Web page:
Magnetic Resonance Spectroscopy in Experimental Allergic Encephalomyelitis

  • S. P. Morrissey
Part of the Topics in Neuroscience book series (TOPNEURO)


Experimental allergic (autoimmune) encephalomyelitis (EAE) is widely regarded as the animal model of multiple sclerosis (MS). The main features shared by both conditions are female sex in EAE or female preponderance in MS, young adults, genetic susceptibility with major histocompatibility complex (MHC) association or non-MHC-associated, isolated attacks of the central nervous system (CNS), and histologically, evidence of inflammation, lymphocytic infiltrates, macrophage infiltration and microglia activation, demyelination, and apoptosis in the CNS. However, the pathogenic role of autoreactive T-cells which is crucial in EAE has not been convincingly demonstrated in MS patients, and the role of a restricted use of the T-cell receptor repertoire, a constant finding in EAE, is at best inconstant in MS. Moreover, the acute form of EAE more resembles perivenous encephalomyelitis (i.e., acute disseminated encephalomyelitis or postinfectious encephalomyelitis or postvaccinal myelitis). The latter condition was first recognized in the late nineteenth century in a few subjects who had received Pasteur’s rabies virus vaccine and developed thereafter a paralytic syndrome of the CNS due to an autoimmune hypersensitivity reaction [1]. This observation led in the first half of the twentieth century to the idea that a neurological autoimmune disease could be caused after injection of CNS material, brain or spinal cord, into animals [2].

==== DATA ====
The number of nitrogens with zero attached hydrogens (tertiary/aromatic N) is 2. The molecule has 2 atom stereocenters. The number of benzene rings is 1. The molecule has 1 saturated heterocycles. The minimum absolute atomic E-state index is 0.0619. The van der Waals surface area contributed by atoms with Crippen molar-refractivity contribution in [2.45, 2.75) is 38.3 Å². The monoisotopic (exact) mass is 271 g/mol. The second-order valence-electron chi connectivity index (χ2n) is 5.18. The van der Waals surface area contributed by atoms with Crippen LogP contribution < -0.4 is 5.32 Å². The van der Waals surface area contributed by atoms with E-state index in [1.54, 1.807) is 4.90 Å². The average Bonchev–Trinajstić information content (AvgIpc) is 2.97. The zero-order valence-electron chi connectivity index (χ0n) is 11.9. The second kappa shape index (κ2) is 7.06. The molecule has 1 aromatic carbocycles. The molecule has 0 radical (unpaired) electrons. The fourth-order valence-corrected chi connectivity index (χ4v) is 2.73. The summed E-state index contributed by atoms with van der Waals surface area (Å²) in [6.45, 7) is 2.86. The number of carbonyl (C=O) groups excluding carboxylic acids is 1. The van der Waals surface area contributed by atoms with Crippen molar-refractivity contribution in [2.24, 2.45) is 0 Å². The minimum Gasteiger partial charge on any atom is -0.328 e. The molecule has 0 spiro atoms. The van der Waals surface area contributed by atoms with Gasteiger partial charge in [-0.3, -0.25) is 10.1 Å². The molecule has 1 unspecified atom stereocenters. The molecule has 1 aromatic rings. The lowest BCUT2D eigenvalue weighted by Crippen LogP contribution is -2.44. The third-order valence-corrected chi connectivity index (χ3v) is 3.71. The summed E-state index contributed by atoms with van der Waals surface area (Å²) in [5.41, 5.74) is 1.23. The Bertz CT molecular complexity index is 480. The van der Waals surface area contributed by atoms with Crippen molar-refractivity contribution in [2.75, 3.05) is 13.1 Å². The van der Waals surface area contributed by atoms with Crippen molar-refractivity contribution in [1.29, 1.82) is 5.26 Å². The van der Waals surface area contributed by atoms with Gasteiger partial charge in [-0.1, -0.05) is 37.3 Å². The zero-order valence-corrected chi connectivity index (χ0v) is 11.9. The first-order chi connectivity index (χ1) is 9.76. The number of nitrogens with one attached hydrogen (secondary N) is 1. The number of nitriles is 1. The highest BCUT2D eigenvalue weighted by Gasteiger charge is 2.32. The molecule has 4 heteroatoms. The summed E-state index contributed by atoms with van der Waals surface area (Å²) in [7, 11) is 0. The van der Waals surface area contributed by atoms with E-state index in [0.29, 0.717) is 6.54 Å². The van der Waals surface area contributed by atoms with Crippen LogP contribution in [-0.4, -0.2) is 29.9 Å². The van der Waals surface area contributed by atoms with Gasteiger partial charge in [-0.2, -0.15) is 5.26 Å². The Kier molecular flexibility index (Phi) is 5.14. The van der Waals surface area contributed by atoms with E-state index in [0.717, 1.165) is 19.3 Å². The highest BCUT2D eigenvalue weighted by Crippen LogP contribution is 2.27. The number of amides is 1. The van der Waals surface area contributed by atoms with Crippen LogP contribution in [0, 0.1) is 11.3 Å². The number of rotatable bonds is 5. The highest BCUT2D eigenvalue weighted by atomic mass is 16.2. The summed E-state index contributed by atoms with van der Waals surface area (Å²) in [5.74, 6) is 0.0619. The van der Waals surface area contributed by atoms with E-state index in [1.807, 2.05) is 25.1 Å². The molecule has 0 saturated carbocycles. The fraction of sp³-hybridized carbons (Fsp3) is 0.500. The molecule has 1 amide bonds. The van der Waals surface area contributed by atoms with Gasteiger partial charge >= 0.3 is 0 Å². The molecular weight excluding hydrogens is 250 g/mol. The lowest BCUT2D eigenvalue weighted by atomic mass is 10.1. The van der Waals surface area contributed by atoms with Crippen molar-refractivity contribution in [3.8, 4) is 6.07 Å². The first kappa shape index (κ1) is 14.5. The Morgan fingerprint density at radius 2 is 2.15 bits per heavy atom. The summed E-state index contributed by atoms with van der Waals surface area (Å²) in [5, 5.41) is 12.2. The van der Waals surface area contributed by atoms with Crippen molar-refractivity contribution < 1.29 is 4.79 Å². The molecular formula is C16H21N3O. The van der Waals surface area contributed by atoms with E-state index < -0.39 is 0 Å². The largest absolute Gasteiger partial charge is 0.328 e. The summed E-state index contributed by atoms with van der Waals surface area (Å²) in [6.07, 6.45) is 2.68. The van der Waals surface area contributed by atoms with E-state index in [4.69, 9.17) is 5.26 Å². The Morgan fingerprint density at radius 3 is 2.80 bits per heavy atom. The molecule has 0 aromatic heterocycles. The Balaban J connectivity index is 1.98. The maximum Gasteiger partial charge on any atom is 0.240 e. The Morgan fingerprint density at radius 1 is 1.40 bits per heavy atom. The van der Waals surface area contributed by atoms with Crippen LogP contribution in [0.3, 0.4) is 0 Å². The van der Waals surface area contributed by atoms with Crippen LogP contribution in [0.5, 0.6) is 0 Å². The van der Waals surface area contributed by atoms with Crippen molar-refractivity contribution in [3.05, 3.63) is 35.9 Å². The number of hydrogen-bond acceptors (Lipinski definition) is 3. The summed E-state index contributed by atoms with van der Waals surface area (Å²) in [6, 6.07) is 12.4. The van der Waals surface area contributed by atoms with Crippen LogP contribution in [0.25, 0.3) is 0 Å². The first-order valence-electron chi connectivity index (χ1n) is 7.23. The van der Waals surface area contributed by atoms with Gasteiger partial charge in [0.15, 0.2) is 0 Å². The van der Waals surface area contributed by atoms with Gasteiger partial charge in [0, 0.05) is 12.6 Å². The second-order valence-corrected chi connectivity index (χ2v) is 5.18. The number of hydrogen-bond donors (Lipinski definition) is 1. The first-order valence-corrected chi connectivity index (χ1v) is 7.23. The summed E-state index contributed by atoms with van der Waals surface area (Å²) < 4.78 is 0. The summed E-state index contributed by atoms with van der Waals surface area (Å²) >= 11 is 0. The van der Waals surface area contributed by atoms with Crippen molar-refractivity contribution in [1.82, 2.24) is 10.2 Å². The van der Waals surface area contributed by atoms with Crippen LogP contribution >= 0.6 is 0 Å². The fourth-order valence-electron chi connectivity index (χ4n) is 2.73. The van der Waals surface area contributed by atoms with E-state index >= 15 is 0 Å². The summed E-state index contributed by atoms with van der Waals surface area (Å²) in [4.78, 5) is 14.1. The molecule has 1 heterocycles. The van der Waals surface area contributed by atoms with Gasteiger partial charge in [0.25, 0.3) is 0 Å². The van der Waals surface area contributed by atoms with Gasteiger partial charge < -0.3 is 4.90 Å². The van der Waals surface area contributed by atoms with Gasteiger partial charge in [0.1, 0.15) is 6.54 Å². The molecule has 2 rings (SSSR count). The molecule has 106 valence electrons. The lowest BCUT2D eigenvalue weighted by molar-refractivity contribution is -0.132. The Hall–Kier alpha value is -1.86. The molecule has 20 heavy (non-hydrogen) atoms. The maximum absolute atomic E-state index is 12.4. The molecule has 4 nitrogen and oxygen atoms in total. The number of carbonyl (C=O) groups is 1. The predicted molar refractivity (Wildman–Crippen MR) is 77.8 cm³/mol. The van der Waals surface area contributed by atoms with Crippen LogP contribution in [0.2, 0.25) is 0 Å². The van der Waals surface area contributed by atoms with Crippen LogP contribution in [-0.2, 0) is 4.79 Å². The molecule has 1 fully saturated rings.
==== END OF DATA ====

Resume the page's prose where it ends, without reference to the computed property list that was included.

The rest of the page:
Multiple Sclerosis Multiple Sclerosis Patient Magnetic Resonance Spectroscopy Experimental Allergic Encephalomyelitis Multiple Sclerosis Lesion 
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© Springer-Verlag Italia 2001

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  • S. P. Morrissey

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